The Future of the Global Church

An Interview with Patrick Johnstone
by: 
Kurt Bullis
Patrick Johnstone

Urbana.org spoke with author of the first six editions of Operation World and The Future of the Global Church about the place of North Americans in missions, trends in missions that will affect the next generation of missions workers, and the role Urbana should play.

What does Urbana mean to the future of the global Church?

I’m envious as a Brit, because we have not had a significant conference of students or anyone for missions in Britain since World War II that is national and impactful such as you’ve had with Urbana. I just look at the number of people who’ve passed through the Urbana network and experience and are now on the mission field, and I praise God for that.

What are North American college students contributing to the global Church?

One of my concerns, I think, is that so much of the short-term mentality has crept in. People seem to think that this is all that is needed today in missions. Are we communicating a message that involvement for a time means that you’ve done your bit and now you can go and make your pile and get comfortable?

Basically, my concern is that as we look at the future and reaching the least reached or least evangelized people on earth, we’re going to have to also have those who are prepared to do the extreme and take time. I’m very interested to see how the millennial generation rises to the term extreme. I think we need to offer an extreme challenge and I think people will rise to it.

“I think we need to offer an extreme challenge and I think people will rise to it.”

The job will have to go on until Jesus returns. But the whole way it’s done, as I see it in the 21st century, is going to have to be a partnership of equals involving nations—Africans, Latin Americans—and not with a subconscious paternalism that often has been there when people go overseas.

I would like to challenge you to show the cost of really getting the gospel to the least evangelized peoples. It is going to be costly. I work with a mission agency, WEC International, and we’ve lost ten people to martyrdom in the last 18 months or two years. So it’s very real. It’s a very harsh reality that the world of the 21st century is not going to be friendly to those who communicate the gospel. But we must still go.

How can short-term missions without long-term discipleship plans be detrimental? Even our whole societies look at mission work as such as archaic, of the past. But that’s not the Bible picture…There’s a job still to be done, but the way we do it may have to change.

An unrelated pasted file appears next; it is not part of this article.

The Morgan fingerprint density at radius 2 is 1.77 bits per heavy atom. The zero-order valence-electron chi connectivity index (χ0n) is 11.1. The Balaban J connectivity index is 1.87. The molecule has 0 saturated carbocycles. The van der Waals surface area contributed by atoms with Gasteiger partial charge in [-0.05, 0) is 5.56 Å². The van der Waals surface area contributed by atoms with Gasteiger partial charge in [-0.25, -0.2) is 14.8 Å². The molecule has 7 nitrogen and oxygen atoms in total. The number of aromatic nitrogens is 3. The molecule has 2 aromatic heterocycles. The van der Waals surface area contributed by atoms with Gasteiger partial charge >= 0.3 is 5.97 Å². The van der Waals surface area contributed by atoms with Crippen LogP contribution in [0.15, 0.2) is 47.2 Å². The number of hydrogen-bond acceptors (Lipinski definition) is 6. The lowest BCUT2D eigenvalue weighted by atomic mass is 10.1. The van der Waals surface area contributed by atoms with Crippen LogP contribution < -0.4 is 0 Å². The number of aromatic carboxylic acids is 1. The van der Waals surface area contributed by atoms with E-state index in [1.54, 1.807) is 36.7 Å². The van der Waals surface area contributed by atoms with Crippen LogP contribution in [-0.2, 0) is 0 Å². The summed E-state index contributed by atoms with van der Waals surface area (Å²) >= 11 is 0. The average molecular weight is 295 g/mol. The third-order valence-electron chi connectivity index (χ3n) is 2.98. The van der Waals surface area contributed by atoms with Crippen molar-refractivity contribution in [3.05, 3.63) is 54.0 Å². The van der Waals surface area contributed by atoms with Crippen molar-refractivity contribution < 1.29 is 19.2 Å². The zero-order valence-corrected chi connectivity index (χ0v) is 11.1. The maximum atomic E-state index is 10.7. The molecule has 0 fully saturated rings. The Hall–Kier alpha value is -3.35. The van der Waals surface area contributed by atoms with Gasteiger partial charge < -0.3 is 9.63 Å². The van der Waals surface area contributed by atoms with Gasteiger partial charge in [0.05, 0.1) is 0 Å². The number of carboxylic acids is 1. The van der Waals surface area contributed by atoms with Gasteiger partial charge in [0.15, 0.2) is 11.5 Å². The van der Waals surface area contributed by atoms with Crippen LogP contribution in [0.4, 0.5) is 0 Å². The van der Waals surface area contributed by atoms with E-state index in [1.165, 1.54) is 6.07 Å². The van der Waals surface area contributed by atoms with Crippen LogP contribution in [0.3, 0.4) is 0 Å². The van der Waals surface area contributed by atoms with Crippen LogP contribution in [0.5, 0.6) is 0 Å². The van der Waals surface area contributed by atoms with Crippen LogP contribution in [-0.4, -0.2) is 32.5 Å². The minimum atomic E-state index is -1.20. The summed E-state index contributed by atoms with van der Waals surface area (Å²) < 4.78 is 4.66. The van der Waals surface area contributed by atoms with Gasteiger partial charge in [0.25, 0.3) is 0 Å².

I would like to see far more in good orientation before people go, preparing them for the culture to which they are going, helping them to understand the importance of what God is doing in that country and to respect what God is doing. If people don’t have that understanding they can go overseas or go to Mexico or something and actually cause offense by the way they behave.

“And people coming home, not able to share, unburden and process what they’ve seen can actually be counter-productive…”

And so there needs to be both a pre-orientation and reorientation to make that overseas period of more value and actually be productive in incorporating that experience into the ministry of local churches. And out of that, longer-term workers come who have a passion to do something because they understand what it’s like and want to make a difference. But then, very often a short-term experience can actually have negatives. There can be deep shocks. One of the great emphases in recent years has been children in crisis. But then when people actually come face to face with slum-dwellers, with child exploitation, little girl prostitutes, children of war, it’s horrendous, it’s heart-rending. And people coming home, not able to share, unburden and process what they’ve seen can actually be counter-productive and make them feel “Oh, I can’t take this, this is not for me.”

Why are short-term missions not enough?

Because most short-term teams tend to go to countries where there are a number of people on the team who can speak the main language of the country to which they go. Or if they haven’t got that, then long-term missionaries must be diverted from their work to help these inexperienced people survive in a totally foreign environment and maybe it delays the work that is being done.

“…you’ve got to learn a local language, the heart language, before you can even begin to communicate the gospel in a meaningful way.”

That’s going to be ten or twelve years of your life just learning to get to the point where you can actually communicate the gospel. It takes time. And so that’s why short-term [missions work] can have a really good contribution, but it’s not going to finish the job.There may be a long-term investment if some of those come back and become part of the long-term team. But if we’re thinking of, let’s say, an unreached people in Chad on the edge of the Sahara. If you’re going to reach that people, you have to learn French first, that’s the government language. Then you have to learn Arabic, because that’s the market language, that’s how you buy bananas. And then you’ve got to learn a local language, the heart language, before you can even begin to communicate the gospel in a meaningful way.